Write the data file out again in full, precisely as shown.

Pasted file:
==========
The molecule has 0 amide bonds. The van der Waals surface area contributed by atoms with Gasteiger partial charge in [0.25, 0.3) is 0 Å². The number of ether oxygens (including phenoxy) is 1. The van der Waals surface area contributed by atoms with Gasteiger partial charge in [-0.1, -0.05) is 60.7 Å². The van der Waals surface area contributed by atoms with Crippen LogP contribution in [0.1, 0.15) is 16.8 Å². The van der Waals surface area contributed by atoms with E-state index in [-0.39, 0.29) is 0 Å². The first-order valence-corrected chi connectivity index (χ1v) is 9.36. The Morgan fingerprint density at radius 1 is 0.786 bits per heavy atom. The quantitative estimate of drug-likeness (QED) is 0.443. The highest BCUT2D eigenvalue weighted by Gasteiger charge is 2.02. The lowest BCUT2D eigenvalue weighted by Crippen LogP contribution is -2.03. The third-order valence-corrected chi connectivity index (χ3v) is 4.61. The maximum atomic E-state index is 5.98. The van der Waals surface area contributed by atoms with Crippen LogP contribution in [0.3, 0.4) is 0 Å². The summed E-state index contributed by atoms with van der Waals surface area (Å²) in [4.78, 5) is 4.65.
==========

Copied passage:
The molecule has 0 amide bonds. The van der Waals surface area contributed by atoms with Gasteiger partial charge in [0.25, 0.3) is 0 Å². The number of ether oxygens (including phenoxy) is 1. The van der Waals surface area contributed by atoms with Gasteiger partial charge in [-0.1, -0.05) is 60.7 Å². The van der Waals surface area contributed by atoms with Crippen LogP contribution in [0.1, 0.15) is 16.8 Å². The van der Waals surface area contributed by atoms with E-state index in [-0.39, 0.29) is 0 Å². The first-order valence-corrected chi connectivity index (χ1v) is 9.36. The Morgan fingerprint density at radius 1 is 0.786 bits per heavy atom. The quantitative estimate of drug-likeness (QED) is 0.443. The highest BCUT2D eigenvalue weighted by Gasteiger charge is 2.02. The lowest BCUT2D eigenvalue weighted by Crippen LogP contribution is -2.03. The third-order valence-corrected chi connectivity index (χ3v) is 4.61. The maximum atomic E-state index is 5.98. The van der Waals surface area contributed by atoms with Crippen LogP contribution in [0.3, 0.4) is 0 Å². The summed E-state index contributed by atoms with van der Waals surface area (Å²) in [4.78, 5) is 4.65.